Senior Ball takes on whole new meaningMay 30, 2022 04:37PM ● By Julie Slama
By Julie Slama | [email protected]
The night was filled fancy dresses, smart suits and ties, tasty hors d'oeuvres, photos, beautiful corsages and boutonnières, sparkly decorations, twinkling lights, music from the Glenn Miller Orchestra to today’s hits and plenty of boogin’ down by seniors, from both senior citizens and seniors in high school.
It was the Senior Ball at Olympus Ranch, the first big activity the senior residential living has held since the COVID-19 pandemic hit, which was planned in part by Murray High student government.
“We call our senior high school dance a senior ball, but in this case, we thought it would be fun play on words since we’re having a senior ball with senior citizens,” Murray High senior and student body officer of publicity Carissa Vera said. “We wanted to have this dance as a service project that really has a positive impact on our community and with all the leaders at Murray High School.”
At the “Night in Paris” ball, more than 100 dancers between senior residents, high school student body officers, class officers, Men of Sparta and Murray Association of Girls took to the floor, said Jackie Martin, Murray High’s student government adviser.
Murray High junior Alex Guzman left a soccer game early to be at the ball, where he danced with the prom queen, Janet Emery.
“This is fun, just a great experience to have wholesome interaction with these seniors,” he said.
Emery, who got her dress special for the occasion, said it was not only her first prom, but it was her first dance.
“My mother was sick back then, so I never learned the dance steps or could go when I was in high school,” she said. “I enjoy dancing with my feet, and I took a photo for my three sons in my crown and sash.”
Dal Seeley celebrated being named prom king on the dance floor.
“It feels great,” he said. “I wasn’t prom king back then.”
World War II veteran Bruce Hintze danced with wife, Pat Morrissen.
“I like the music from the ’40s, the big band music,” said the retired Marine. “I danced a few songs, but I don’t know the steps to today’s dancing. I know the waltz, fox trot, jitterbug from the dance halls in town. Today’s dances feel more like swaying, but the kids are enthusiastic. It’s nice of them to share time with us. I’d try to get out there again, but my legs don’t move like they used to.”
In between dances, there were raffle prizes announced. The music, photo booth, refreshments and other services were donated or discounted.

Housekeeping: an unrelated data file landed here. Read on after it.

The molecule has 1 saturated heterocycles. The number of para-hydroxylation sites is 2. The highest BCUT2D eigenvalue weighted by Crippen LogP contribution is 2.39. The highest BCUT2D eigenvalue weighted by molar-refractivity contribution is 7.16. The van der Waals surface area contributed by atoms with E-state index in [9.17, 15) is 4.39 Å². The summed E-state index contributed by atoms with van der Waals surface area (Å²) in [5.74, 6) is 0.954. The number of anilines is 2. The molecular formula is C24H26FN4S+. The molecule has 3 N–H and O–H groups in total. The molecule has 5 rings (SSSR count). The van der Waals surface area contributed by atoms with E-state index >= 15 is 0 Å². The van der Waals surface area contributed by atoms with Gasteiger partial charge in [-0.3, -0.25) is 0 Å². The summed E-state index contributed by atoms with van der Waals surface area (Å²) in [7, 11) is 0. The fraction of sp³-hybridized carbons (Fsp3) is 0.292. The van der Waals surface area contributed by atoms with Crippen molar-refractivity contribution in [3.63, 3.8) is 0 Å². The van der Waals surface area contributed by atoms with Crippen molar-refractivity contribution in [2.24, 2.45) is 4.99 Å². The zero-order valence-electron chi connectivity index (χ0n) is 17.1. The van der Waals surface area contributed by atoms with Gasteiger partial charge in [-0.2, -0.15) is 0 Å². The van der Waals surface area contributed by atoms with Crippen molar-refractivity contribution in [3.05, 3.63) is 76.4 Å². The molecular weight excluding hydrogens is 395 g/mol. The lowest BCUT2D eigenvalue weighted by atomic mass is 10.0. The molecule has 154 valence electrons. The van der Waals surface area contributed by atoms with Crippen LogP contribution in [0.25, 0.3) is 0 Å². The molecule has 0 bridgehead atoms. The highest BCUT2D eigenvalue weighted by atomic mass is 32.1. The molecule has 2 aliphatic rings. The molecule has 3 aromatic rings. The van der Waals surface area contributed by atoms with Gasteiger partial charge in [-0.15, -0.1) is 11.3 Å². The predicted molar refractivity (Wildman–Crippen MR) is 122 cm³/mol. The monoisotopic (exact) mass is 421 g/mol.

Olympus Ranch’s activity director Austin Perez made corsages.
“I made the corsages with a friend; I thought it might bring back some memories,” he said. “The Murray High School students and Jackie really got the ball rolling. Our residents were excited to have the dance and bring back some normalcy after the past few years.”
Olympus Ranch General Manager David Scott appreciated Murray High’s youth interacting with the senior residents.
“We loved the idea of recreating a senior prom with the senior class complementing our own seniors,” he said. “It’s great when our residents can get out and be with young people. This is like a trip down memory lane, with some music they grew up with.”
Deejay Jordan Jarman, an Elevation Hospice Care patient resource manager, said he loves playing music to remind them “of memories and music of their day. I love how songs bring back a memory of something they love or of a happy time when they went dancing with their spouse.”
Murray High senior and student body officer of activities Makenna Siebenberg said she enjoyed the evening.
“It was cool to see the joy in their faces when they dance and then tell me they haven’t danced in 20 years—that’s longer than I’ve been alive,” she said. “One senior told me they were having the time of their lives.”
That’s why Alisha Christensen, with Modvi Photo Booths, said she was happy to volunteer to help make the event happen for the senior citizens.
“Just to see the joy from the residents and excitement in the evening is worth it,” she said, adding that now both the senior residents and senior high school students have some new shared memories.
Cindy Mandic, of Olympus Ranch, agreed that it was a fun, lighthearted way to bridge the age groups. “This is so much fun; I’m so glad everyone is having a good time.”
That includes the one senior (citizen) who wished to remain anonymous, who said with a sly smile: “It’s been a ball of fun, but be careful, I just might spike the punch tonight.”